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How cutting back on processed foods can save your health and the environment

Reducing your sweets, pastries, fried foods and processed meat can both help you to stay fit and save the planet

Junk food isn't good for either you or the planet
Junk food isn't good for either you or the planet (Pexels)

According to a new study, if you want to do your bit for the environment and yourself, you need to cut back on sweets, pastries, fried foods, and processed meat. It will not only help you to stay fit but also save the planet.

The findings of the study were published in the journal Current Nutrition Reports. Australian and New Zealand households eat more discretionary and junk foods than recommended by dietary guidelines, contributing to food-related greenhouse gas emissions (GHGe) and other environmental impacts. University of South Australia (UniSA) dietitian Sara Forbes, who led a review examining 20 studies on the environmental impacts of food consumption in both countries, said the findings highlighted the need for more sustainable dietary choices.

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According to a Federal Government report released in 2020, Australia emitted an estimated 510 metric tonnes of carbon dioxide, with food-related emissions accounting for 14.2 per cent of this total. The report found that the average Australian produces the equivalent of 19.7kg of carbon dioxide each day via their diets.

Another report from 2017 found that food waste comprised approximately six per cent of Australia's GHGe, considering the water, energy and pesticides used in food production and packaging that ended up in landfills, where it released even more methane as it decomposed.

Unlike New Zealand, current Australian Dietary Guidelines (ADG) do not consider environmental impacts of food and need to be updated, researchers said. The existing ADG recommended daily servings of 'core' foods every day: fruit and vegetables, grains, lean meats, fish, eggs, nuts, seeds, legumes, milk, cheese, yoghurt and alternatives.

These core foods are estimated to contribute between 67-73 per cent of total food-related GHGe in Australia, with meat, grains and dairy contributing the most emissions. Fruit and vegetables are two of the lowest contributors. Non-core or 'discretionary' foods include sugar-sweetened drinks, alcohol, confectionery and processed meats, accounting for between 27-33 per cent of food-related GHGe. While the percentage is lower than core food emissions, the fact that Australians consume large amounts of avoidable energy-rich, nutrient-poor foods are not helping the environment.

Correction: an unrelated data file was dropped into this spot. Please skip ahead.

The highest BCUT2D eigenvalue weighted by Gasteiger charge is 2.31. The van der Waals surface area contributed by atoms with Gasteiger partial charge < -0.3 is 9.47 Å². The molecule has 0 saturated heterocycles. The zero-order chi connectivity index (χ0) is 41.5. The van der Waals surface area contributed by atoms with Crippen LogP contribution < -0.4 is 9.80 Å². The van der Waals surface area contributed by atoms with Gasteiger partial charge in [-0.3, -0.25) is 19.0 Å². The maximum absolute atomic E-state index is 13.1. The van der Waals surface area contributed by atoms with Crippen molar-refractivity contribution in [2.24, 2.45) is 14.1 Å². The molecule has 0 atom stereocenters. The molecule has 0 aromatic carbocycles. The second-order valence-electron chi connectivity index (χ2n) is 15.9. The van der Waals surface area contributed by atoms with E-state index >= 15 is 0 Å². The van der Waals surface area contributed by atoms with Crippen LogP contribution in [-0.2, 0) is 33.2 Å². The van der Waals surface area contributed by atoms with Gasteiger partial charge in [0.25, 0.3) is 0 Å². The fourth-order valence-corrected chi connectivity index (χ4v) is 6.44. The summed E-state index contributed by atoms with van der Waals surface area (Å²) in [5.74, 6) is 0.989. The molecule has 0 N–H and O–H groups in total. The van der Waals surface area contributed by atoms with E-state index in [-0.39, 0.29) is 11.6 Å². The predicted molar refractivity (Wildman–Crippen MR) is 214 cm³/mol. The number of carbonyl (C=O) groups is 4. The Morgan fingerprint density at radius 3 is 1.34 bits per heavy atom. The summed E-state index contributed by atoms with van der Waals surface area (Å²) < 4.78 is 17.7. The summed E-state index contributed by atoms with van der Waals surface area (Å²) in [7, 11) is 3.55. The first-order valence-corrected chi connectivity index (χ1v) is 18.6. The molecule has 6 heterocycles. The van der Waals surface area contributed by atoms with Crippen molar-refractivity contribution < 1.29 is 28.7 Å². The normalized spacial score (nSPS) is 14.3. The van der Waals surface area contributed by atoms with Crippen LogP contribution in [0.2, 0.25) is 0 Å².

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In New Zealand, the highest greenhouse gas emitters are meat, seafood and eggs (35 per cent), followed by highly processed foods such as pastries and ice cream (34 per cent). Other studies examined the environmental impacts of water use in food production. For example, Australian irrigators soak up eight million megalitres of water each year to grow crops. Still, the majority is exported, making it challenging to reflect the nation's water footprint accurately.

The researchers assessed 20 articles in their study, published in the past decade, with varying findings. However, despite the differences, clear trends emerged. "Discretionary foods have higher cropland, water scarcity and ecological footprint. Meat also emits greenhouse gases, although its water scarcity footprint is lower compared to dairy products, cereals, grains, fruit and vegetables," Forbes said.

"It is time we better acknowledged the environmental impacts of the type and amount of food we eat, considering the planet as well as our health. By 2050, the world's population is projected to reach 10 billion people. There is no way we can feed that amount of people unless we change the way we eat and produce food," Forbes added.

Worldwide, food consumption and production account for one-quarter of total global emissions. Half of the world's habitable land is used for agriculture, leading to a 60 per cent biodiversity loss. Furthermore, an estimated two-thirds of the world's freshwater is used for irrigation. 

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